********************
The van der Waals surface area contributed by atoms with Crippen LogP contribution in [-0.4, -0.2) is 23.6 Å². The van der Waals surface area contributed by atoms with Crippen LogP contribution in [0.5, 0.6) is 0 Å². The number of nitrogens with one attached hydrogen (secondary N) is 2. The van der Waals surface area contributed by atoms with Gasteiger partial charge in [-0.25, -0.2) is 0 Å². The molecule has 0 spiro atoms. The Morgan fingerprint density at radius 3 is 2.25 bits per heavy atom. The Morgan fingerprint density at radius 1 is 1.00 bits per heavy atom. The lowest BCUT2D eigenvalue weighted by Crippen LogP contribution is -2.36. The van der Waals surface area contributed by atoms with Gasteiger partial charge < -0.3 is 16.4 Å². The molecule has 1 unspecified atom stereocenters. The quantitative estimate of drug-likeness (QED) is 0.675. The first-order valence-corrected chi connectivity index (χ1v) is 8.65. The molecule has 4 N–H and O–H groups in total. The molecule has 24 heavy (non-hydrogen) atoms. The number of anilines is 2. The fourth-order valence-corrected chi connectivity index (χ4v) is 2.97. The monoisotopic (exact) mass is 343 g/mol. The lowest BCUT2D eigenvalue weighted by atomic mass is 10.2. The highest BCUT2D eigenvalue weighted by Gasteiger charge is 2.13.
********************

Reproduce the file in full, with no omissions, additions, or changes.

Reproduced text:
The van der Waals surface area contributed by atoms with Crippen LogP contribution in [-0.4, -0.2) is 23.6 Å². The van der Waals surface area contributed by atoms with Crippen LogP contribution in [0.5, 0.6) is 0 Å². The number of nitrogens with one attached hydrogen (secondary N) is 2. The van der Waals surface area contributed by atoms with Gasteiger partial charge in [-0.25, -0.2) is 0 Å². The molecule has 0 spiro atoms. The Morgan fingerprint density at radius 3 is 2.25 bits per heavy atom. The Morgan fingerprint density at radius 1 is 1.00 bits per heavy atom. The lowest BCUT2D eigenvalue weighted by Crippen LogP contribution is -2.36. The van der Waals surface area contributed by atoms with Gasteiger partial charge < -0.3 is 16.4 Å². The molecule has 1 unspecified atom stereocenters. The quantitative estimate of drug-likeness (QED) is 0.675. The first-order valence-corrected chi connectivity index (χ1v) is 8.65. The molecule has 4 N–H and O–H groups in total. The molecule has 24 heavy (non-hydrogen) atoms. The number of anilines is 2. The fourth-order valence-corrected chi connectivity index (χ4v) is 2.97. The monoisotopic (exact) mass is 343 g/mol. The lowest BCUT2D eigenvalue weighted by atomic mass is 10.2. The highest BCUT2D eigenvalue weighted by Gasteiger charge is 2.13.